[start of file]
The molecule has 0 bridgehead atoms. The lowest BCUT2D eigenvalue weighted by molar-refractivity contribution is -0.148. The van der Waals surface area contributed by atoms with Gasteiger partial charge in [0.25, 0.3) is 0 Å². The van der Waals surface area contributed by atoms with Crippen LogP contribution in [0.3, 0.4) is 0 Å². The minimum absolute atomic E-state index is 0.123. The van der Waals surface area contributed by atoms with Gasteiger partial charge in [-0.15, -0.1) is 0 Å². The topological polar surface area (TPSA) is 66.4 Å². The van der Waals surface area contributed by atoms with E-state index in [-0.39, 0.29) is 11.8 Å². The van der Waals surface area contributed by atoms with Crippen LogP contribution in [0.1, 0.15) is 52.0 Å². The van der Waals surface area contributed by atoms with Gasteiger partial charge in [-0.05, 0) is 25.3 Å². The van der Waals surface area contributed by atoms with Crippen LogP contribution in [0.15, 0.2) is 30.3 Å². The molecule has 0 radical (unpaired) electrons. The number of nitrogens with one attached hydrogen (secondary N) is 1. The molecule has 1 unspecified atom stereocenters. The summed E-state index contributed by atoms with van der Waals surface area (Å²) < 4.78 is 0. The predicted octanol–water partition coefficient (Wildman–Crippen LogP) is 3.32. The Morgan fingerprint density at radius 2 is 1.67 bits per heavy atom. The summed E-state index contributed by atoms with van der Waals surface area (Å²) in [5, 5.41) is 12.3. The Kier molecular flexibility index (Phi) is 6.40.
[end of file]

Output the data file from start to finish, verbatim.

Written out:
The molecule has 0 bridgehead atoms. The lowest BCUT2D eigenvalue weighted by molar-refractivity contribution is -0.148. The van der Waals surface area contributed by atoms with Gasteiger partial charge in [0.25, 0.3) is 0 Å². The van der Waals surface area contributed by atoms with Crippen LogP contribution in [0.3, 0.4) is 0 Å². The minimum absolute atomic E-state index is 0.123. The van der Waals surface area contributed by atoms with Gasteiger partial charge in [-0.15, -0.1) is 0 Å². The topological polar surface area (TPSA) is 66.4 Å². The van der Waals surface area contributed by atoms with E-state index in [-0.39, 0.29) is 11.8 Å². The van der Waals surface area contributed by atoms with Crippen LogP contribution in [0.1, 0.15) is 52.0 Å². The van der Waals surface area contributed by atoms with Gasteiger partial charge in [-0.05, 0) is 25.3 Å². The van der Waals surface area contributed by atoms with Crippen LogP contribution in [0.15, 0.2) is 30.3 Å². The molecule has 0 radical (unpaired) electrons. The number of nitrogens with one attached hydrogen (secondary N) is 1. The molecule has 1 unspecified atom stereocenters. The summed E-state index contributed by atoms with van der Waals surface area (Å²) < 4.78 is 0. The predicted octanol–water partition coefficient (Wildman–Crippen LogP) is 3.32. The Morgan fingerprint density at radius 2 is 1.67 bits per heavy atom. The summed E-state index contributed by atoms with van der Waals surface area (Å²) in [5, 5.41) is 12.3. The Kier molecular flexibility index (Phi) is 6.40.